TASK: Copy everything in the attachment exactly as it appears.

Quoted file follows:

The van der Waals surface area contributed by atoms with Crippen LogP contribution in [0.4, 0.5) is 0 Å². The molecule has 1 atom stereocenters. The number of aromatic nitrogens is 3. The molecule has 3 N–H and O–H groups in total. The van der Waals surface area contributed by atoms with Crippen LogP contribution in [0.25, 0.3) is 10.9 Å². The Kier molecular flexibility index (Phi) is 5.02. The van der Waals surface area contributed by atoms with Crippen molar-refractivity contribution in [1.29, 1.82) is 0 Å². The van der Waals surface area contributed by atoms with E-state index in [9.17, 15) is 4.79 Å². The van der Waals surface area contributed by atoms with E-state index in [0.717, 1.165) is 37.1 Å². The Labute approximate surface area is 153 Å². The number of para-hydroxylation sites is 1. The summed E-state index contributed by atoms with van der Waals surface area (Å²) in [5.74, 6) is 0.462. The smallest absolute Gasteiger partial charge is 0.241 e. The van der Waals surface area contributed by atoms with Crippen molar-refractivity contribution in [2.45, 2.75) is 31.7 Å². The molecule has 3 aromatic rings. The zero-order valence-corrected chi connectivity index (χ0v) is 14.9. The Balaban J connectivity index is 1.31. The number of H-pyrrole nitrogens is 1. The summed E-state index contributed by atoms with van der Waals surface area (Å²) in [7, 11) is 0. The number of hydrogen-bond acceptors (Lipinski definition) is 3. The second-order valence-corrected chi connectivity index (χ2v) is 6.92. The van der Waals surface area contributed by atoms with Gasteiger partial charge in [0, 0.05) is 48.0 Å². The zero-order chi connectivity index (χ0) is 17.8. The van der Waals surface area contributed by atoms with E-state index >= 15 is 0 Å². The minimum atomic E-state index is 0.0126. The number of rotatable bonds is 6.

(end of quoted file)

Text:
The van der Waals surface area contributed by atoms with Crippen LogP contribution in [0.4, 0.5) is 0 Å². The molecule has 1 atom stereocenters. The number of aromatic nitrogens is 3. The molecule has 3 N–H and O–H groups in total. The van der Waals surface area contributed by atoms with Crippen LogP contribution in [0.25, 0.3) is 10.9 Å². The Kier molecular flexibility index (Phi) is 5.02. The van der Waals surface area contributed by atoms with Crippen molar-refractivity contribution in [1.29, 1.82) is 0 Å². The van der Waals surface area contributed by atoms with E-state index in [9.17, 15) is 4.79 Å². The van der Waals surface area contributed by atoms with E-state index in [0.717, 1.165) is 37.1 Å². The Labute approximate surface area is 153 Å². The number of para-hydroxylation sites is 1. The summed E-state index contributed by atoms with van der Waals surface area (Å²) in [5.74, 6) is 0.462. The smallest absolute Gasteiger partial charge is 0.241 e. The van der Waals surface area contributed by atoms with Crippen molar-refractivity contribution in [2.45, 2.75) is 31.7 Å². The molecule has 3 aromatic rings. The zero-order valence-corrected chi connectivity index (χ0v) is 14.9. The Balaban J connectivity index is 1.31. The number of H-pyrrole nitrogens is 1. The summed E-state index contributed by atoms with van der Waals surface area (Å²) in [7, 11) is 0. The number of hydrogen-bond acceptors (Lipinski definition) is 3. The second-order valence-corrected chi connectivity index (χ2v) is 6.92. The van der Waals surface area contributed by atoms with Gasteiger partial charge in [0, 0.05) is 48.0 Å². The zero-order chi connectivity index (χ0) is 17.8. The van der Waals surface area contributed by atoms with E-state index >= 15 is 0 Å². The minimum atomic E-state index is 0.0126. The number of rotatable bonds is 6.